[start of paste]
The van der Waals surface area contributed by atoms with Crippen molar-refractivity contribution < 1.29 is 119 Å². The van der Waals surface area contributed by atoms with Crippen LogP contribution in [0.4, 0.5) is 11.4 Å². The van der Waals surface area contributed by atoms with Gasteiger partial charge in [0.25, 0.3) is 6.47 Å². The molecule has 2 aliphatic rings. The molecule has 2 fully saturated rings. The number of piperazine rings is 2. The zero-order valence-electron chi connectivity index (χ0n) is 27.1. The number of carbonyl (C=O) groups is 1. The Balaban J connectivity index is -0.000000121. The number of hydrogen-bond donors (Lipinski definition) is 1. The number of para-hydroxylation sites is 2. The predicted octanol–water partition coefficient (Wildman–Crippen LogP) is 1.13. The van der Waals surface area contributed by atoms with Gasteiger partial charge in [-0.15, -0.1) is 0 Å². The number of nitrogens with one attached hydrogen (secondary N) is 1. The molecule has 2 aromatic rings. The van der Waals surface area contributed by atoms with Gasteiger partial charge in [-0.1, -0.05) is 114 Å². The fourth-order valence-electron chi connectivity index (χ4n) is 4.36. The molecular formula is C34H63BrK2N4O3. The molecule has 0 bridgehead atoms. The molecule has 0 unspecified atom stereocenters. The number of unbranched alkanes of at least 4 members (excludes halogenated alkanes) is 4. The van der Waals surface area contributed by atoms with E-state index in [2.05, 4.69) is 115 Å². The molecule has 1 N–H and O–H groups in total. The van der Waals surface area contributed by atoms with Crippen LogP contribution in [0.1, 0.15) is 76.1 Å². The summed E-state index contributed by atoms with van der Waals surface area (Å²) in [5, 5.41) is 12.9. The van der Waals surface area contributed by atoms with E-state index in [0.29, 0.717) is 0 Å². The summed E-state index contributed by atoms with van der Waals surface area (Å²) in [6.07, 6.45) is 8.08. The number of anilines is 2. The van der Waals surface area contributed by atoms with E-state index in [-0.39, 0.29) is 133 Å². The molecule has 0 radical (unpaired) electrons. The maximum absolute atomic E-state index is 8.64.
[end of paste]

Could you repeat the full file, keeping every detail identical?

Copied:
The van der Waals surface area contributed by atoms with Crippen molar-refractivity contribution < 1.29 is 119 Å². The van der Waals surface area contributed by atoms with Crippen LogP contribution in [0.4, 0.5) is 11.4 Å². The van der Waals surface area contributed by atoms with Gasteiger partial charge in [0.25, 0.3) is 6.47 Å². The molecule has 2 aliphatic rings. The molecule has 2 fully saturated rings. The number of piperazine rings is 2. The zero-order valence-electron chi connectivity index (χ0n) is 27.1. The number of carbonyl (C=O) groups is 1. The Balaban J connectivity index is -0.000000121. The number of hydrogen-bond donors (Lipinski definition) is 1. The number of para-hydroxylation sites is 2. The predicted octanol–water partition coefficient (Wildman–Crippen LogP) is 1.13. The van der Waals surface area contributed by atoms with Gasteiger partial charge in [-0.15, -0.1) is 0 Å². The number of nitrogens with one attached hydrogen (secondary N) is 1. The molecule has 2 aromatic rings. The van der Waals surface area contributed by atoms with Gasteiger partial charge in [-0.1, -0.05) is 114 Å². The fourth-order valence-electron chi connectivity index (χ4n) is 4.36. The molecular formula is C34H63BrK2N4O3. The molecule has 0 bridgehead atoms. The molecule has 0 unspecified atom stereocenters. The number of unbranched alkanes of at least 4 members (excludes halogenated alkanes) is 4. The van der Waals surface area contributed by atoms with E-state index in [2.05, 4.69) is 115 Å². The molecule has 1 N–H and O–H groups in total. The van der Waals surface area contributed by atoms with Crippen LogP contribution in [0.1, 0.15) is 76.1 Å². The summed E-state index contributed by atoms with van der Waals surface area (Å²) in [5, 5.41) is 12.9. The van der Waals surface area contributed by atoms with E-state index in [0.29, 0.717) is 0 Å². The summed E-state index contributed by atoms with van der Waals surface area (Å²) in [6.07, 6.45) is 8.08. The number of anilines is 2. The van der Waals surface area contributed by atoms with E-state index in [-0.39, 0.29) is 133 Å². The molecule has 0 radical (unpaired) electrons. The maximum absolute atomic E-state index is 8.64.